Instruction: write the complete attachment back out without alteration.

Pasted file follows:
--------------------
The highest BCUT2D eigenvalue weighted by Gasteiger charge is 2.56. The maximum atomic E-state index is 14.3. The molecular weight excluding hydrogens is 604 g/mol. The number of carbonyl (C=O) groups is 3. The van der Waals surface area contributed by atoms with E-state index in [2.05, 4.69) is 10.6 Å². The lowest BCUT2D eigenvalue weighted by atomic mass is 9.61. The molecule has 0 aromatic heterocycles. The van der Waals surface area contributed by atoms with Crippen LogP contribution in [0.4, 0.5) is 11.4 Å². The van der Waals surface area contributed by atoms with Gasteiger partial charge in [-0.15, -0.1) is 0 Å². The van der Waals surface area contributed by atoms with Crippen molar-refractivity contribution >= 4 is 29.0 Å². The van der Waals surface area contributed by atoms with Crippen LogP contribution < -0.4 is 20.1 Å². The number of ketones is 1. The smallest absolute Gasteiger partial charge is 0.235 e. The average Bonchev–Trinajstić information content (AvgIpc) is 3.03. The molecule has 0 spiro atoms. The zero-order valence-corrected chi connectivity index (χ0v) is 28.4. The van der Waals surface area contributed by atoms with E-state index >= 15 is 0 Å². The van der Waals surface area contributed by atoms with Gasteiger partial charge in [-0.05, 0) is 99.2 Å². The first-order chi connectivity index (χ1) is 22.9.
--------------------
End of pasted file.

The highest BCUT2D eigenvalue weighted by Gasteiger charge is 2.56. The maximum atomic E-state index is 14.3. The molecular weight excluding hydrogens is 604 g/mol. The number of carbonyl (C=O) groups is 3. The van der Waals surface area contributed by atoms with E-state index in [2.05, 4.69) is 10.6 Å². The lowest BCUT2D eigenvalue weighted by atomic mass is 9.61. The molecule has 0 aromatic heterocycles. The van der Waals surface area contributed by atoms with Crippen LogP contribution in [0.4, 0.5) is 11.4 Å². The van der Waals surface area contributed by atoms with Gasteiger partial charge in [-0.15, -0.1) is 0 Å². The van der Waals surface area contributed by atoms with Crippen molar-refractivity contribution >= 4 is 29.0 Å². The van der Waals surface area contributed by atoms with Crippen LogP contribution < -0.4 is 20.1 Å². The number of ketones is 1. The smallest absolute Gasteiger partial charge is 0.235 e. The average Bonchev–Trinajstić information content (AvgIpc) is 3.03. The molecule has 0 spiro atoms. The zero-order valence-corrected chi connectivity index (χ0v) is 28.4. The van der Waals surface area contributed by atoms with E-state index >= 15 is 0 Å². The van der Waals surface area contributed by atoms with Gasteiger partial charge in [-0.05, 0) is 99.2 Å². The first-order chi connectivity index (χ1) is 22.9.